Barbara Roos was a beauty queen from Enid, Oklahoma. Her titles included Rattlesnake Queen and 1st Runner up in the Miss. Oklahoma contest. Her years at Oklahoma University were spent pursuing a Journalism degree.
In 1958 Barbara met and married Donald Brennan. Their life together was rapidly enlarged by the birth of five children. Joey, their third child was born with hydrocephalus and it is Joey who took Barbara and the rest of the Brennan family on a journey that has enhanced not only their lives, but the live of countless others.
Born at Georgetown Hospital in 1962, Barbara and Don went into delivery with the anticipation of giving birth to twins; what they got instead was a beautiful boy with an immense head due to the water on his brain. At the time, they were advised to institutionalize their baby; nurses cautioned Barbara against holding her son for fear she would bond to him. In 1962 this was the prevailing wisdom but it was anything but wisdom for Barbara who demanded to see her son, held him, cuddled him, loved him and brought him home to raise with her other children.
Every bit of joy and affection showered on Joey was returned ten-fold. He had a great belly laugh, loved applesauce and a Bozo the Clown doll and became quite adept at climbing. Blind by the time he was three, never learning to walk or talk Joey was the impetus of Barbara's lifetime of commitment to people with developmental disabilities.
Barbara's life was extraordinarily busy during the years that followed. A fourth child arrived and there was no support for her child with disabilities, no mainstreaming and no schools. Barbara's first course of action was to find other mothers in the same position and start a school. Initially a summer program, Barbara enlisted teenagers willing to volunteer their time, a church with a basement and eventually funding from the state and federal government.
Joey’s life ended just a few days before his eighth birthday but his story didn't end there, he was the impetuous for a life of working for and with people with different needs. Barbara and Don started Stride, Inc. which has been employing a special workforce since 1988. Originally started six years earlier as a “sheltered workshop” a not-for-profit, the goal of the business was to employ people with disabilities and eventually move people from a protected environment into the regular workforce. They did this with a governmental funding, employing one able bodied person for every two with different needs. Barbara was the general manager of the operation and loved her work but conducting business was frustrating trying to compete in the corporate world as a not-for-profit. She and Don started questioning, why use government funding? Why not operate a for-profit with a mission of employing people with different needs? They bought the business and started on a grand adventure to do just that.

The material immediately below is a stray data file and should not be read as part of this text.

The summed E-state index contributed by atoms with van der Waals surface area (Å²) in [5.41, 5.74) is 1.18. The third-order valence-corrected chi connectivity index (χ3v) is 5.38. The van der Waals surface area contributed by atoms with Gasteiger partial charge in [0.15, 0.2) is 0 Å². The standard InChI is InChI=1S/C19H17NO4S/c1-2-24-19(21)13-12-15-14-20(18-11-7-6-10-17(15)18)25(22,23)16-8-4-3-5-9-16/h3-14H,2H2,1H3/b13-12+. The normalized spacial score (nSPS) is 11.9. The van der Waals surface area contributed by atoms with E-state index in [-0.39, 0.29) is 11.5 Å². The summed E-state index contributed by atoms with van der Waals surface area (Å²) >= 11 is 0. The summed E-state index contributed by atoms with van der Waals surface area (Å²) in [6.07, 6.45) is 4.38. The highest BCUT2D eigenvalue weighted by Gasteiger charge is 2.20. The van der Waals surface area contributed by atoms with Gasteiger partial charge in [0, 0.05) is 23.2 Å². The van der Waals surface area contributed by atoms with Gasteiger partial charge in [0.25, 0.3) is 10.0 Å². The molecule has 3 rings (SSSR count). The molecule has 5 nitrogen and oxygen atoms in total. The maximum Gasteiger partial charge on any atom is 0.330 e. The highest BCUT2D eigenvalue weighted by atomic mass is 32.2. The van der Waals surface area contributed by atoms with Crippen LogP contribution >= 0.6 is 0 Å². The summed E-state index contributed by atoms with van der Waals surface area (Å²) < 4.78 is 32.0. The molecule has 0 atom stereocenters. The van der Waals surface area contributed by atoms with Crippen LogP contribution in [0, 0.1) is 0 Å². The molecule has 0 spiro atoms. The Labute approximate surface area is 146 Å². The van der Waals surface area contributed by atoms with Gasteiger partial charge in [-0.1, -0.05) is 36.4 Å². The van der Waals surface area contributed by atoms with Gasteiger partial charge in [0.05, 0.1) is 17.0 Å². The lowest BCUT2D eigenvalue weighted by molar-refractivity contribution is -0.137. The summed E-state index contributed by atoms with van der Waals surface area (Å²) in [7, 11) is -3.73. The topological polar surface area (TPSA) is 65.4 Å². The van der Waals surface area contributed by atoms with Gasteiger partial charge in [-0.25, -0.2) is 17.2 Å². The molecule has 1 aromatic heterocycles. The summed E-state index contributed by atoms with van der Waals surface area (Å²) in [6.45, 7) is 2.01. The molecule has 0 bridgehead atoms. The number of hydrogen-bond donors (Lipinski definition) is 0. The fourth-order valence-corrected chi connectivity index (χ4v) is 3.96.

Three months after they purchased the business, Don suddenly died. Barbara found herself needing to carry on their dream alone.
Today Stride, Inc. sells their office products to all the major contract stationers and wholesalers in the business. Half of their employment is adults with disabilities and countless others have left Stride to work in the community. Her life is a lesson in determination and an example that you can run a successful for profit business with a mission to employ people with different needs.